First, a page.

Preadaptation is entirely inferred from the assumption of evolution, and it is observed nowhere. How does it work? What drives it? What real, natural forces exist to constrain various parts into a new blueprint? And from what is the blueprint derived?

Brandon Keim wrote for Wired Science that “it requires only that existing components be repurposed,” as if adding purpose to parts occurs simply and “naturally.” Plans and purposes, however, are only known to arise from intelligent planners with purposes, never from mindless and chaotic laws of matter.

Matter alone is never seen to give rise to information. Rather, the plan or information always exists outside of the physical parts of the system that employs it, and it needs a power source to purposefully alter and fit those parts into a preplanned, working machine. While these researchers blindly believe that as long as some of the parts of a machine are nearby that they will somehow self-assemble into a workable whole, anyone who has built a bookcase, baked a cake, or assembled a watch knows firsthand that parts do not “repurpose” themselves.

Preadaptation may be indistinguishable in principle from magic, and it is clearly another prop invented to patch over the gaping hole that separates Darwinian philosophy from scientific reality.

Instead of relying on unknown “self-organizing” principles and magical impossibilities to have constructed the living world, scientists can instead rely on Acts 4:24: “Lord, thou art God, which hast made heaven, and earth, and the sea, and all that in them is.” Thus, a real, effectual, adequate Cause is responsible for irreducible molecular machines such as mitochondrial transport complexes.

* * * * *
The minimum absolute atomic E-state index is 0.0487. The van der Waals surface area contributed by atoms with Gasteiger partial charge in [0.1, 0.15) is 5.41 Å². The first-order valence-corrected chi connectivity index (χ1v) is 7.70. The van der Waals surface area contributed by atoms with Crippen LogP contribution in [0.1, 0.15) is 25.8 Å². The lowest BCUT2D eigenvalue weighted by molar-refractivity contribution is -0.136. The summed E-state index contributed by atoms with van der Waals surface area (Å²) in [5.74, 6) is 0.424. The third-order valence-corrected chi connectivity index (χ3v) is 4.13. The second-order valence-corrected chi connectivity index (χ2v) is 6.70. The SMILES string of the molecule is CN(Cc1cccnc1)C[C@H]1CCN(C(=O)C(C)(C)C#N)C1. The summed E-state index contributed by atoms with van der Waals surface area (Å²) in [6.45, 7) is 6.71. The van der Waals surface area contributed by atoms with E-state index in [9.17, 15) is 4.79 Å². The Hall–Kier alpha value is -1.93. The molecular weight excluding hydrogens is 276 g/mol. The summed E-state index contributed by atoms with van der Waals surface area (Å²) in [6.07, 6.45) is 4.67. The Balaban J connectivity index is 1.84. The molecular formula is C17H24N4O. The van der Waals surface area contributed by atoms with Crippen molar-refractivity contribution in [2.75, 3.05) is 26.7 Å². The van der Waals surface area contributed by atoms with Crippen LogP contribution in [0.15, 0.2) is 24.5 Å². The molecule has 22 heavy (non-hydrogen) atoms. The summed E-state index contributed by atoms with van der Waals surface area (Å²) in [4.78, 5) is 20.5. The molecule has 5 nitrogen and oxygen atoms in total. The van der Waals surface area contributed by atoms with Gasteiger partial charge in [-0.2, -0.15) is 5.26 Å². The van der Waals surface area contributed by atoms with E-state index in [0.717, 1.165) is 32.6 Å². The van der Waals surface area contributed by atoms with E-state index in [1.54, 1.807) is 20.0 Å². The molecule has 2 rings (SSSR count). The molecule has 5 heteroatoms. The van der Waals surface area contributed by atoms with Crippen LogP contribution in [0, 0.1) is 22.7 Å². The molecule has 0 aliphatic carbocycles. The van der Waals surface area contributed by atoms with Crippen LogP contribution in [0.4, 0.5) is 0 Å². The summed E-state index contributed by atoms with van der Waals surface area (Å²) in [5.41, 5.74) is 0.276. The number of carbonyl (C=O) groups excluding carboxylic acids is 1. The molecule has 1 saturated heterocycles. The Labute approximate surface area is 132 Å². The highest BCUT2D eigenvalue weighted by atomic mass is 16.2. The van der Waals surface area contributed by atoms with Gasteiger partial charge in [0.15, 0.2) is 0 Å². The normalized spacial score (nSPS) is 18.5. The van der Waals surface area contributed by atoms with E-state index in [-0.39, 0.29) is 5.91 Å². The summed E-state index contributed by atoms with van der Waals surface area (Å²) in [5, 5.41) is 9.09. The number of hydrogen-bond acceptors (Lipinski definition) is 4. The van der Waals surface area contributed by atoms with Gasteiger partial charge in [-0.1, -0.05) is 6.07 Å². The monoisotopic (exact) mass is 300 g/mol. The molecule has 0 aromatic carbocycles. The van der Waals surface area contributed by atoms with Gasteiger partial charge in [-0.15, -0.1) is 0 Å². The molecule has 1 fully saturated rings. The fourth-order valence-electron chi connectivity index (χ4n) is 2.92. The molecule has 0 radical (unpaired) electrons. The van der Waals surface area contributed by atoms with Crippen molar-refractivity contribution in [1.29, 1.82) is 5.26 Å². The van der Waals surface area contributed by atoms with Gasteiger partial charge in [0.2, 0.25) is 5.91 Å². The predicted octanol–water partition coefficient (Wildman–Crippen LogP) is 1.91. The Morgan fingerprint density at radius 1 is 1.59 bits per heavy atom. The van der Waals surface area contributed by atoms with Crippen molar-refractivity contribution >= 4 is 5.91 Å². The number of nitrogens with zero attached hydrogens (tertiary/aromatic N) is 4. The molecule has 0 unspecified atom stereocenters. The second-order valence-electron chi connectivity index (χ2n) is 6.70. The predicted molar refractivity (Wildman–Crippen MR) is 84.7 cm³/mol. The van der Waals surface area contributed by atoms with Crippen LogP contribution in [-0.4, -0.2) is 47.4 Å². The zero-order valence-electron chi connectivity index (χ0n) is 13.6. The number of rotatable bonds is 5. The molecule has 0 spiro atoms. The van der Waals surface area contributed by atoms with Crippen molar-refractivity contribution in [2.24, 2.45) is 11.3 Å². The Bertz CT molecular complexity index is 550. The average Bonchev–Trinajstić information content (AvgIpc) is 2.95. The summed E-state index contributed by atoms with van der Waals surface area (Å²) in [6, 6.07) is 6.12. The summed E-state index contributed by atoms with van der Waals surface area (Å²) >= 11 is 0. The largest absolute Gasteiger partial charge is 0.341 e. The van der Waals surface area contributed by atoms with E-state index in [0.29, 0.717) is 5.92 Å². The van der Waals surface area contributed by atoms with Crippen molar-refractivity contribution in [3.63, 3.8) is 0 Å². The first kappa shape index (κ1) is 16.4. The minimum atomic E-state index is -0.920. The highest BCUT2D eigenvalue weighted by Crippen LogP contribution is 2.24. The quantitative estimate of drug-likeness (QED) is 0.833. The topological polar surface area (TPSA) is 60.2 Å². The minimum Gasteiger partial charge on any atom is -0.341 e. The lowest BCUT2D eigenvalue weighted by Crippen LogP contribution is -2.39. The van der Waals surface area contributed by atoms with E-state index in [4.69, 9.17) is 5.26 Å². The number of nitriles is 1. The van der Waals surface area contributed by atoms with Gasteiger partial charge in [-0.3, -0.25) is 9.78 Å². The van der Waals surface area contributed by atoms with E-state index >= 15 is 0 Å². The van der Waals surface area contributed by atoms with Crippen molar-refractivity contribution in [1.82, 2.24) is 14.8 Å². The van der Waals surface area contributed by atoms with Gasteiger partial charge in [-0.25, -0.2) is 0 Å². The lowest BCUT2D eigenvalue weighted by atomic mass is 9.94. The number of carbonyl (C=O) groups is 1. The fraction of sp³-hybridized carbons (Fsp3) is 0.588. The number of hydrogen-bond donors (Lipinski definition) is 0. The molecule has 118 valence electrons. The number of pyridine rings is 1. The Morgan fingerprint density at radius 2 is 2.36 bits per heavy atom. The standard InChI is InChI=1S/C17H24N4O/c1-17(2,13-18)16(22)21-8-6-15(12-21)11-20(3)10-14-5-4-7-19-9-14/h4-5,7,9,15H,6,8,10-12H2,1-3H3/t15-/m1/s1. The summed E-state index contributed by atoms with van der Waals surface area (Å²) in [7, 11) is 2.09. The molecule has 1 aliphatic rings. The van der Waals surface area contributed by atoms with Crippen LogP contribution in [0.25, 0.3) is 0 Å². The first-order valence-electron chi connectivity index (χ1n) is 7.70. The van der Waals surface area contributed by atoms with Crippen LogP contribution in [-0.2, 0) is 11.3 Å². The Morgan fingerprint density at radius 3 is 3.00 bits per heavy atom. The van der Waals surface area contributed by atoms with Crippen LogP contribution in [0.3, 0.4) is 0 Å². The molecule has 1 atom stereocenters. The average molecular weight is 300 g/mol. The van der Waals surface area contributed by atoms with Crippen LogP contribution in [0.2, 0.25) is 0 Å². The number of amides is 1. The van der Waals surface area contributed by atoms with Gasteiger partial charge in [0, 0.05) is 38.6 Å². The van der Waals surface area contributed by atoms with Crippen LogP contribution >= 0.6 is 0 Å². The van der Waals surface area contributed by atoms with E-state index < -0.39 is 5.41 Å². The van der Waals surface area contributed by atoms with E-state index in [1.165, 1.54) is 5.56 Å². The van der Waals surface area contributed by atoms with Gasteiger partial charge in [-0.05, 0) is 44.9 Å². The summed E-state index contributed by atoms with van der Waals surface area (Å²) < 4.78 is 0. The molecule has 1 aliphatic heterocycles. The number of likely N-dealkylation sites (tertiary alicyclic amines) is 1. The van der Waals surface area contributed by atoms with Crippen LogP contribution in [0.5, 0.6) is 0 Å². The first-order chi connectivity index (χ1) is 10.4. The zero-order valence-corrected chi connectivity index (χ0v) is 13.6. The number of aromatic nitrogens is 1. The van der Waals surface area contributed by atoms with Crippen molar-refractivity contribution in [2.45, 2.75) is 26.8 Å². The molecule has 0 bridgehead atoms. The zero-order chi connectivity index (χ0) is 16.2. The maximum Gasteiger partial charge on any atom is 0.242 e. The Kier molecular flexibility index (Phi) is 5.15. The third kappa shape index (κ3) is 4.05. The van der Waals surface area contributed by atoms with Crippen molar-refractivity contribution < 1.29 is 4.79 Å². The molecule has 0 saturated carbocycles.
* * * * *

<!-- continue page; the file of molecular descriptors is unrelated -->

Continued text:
References

  1. Clements, A. et al. 2009. The reducible complexity of a mitochondrial molecular machine. Proceedings of the National Academy of Sciences. Published online before print August 26, 2009.
  2. Specifically, they found that certain α-proteobacteria possess proteins similar to Tim23, Tim44, and Tim14/Pam18. All three are required for the mitochondrial transport machine called TIM23. However, the analogs they found would be useless unless modified and re-fitted according to a mitochondria-specific plan. Even so, functional TIM23 is not enough, as another mitochondrial transport machine called TOM, comprised of several smaller proteins, is also required for mitochondria to function, and therefore for eukaryotes to survive. TOM components have so far only been found in eukaryotes.
  3. Keim, B. More ‘Evidence’ of Intelligent Design Shot Down by Science. Wired Science. Posted on wired.com August 27, 2009, accessed August 30, 2009.

* Mr. Thomas is Science Writer at the Institute for Creation Research.

Article posted on September 10, 2009.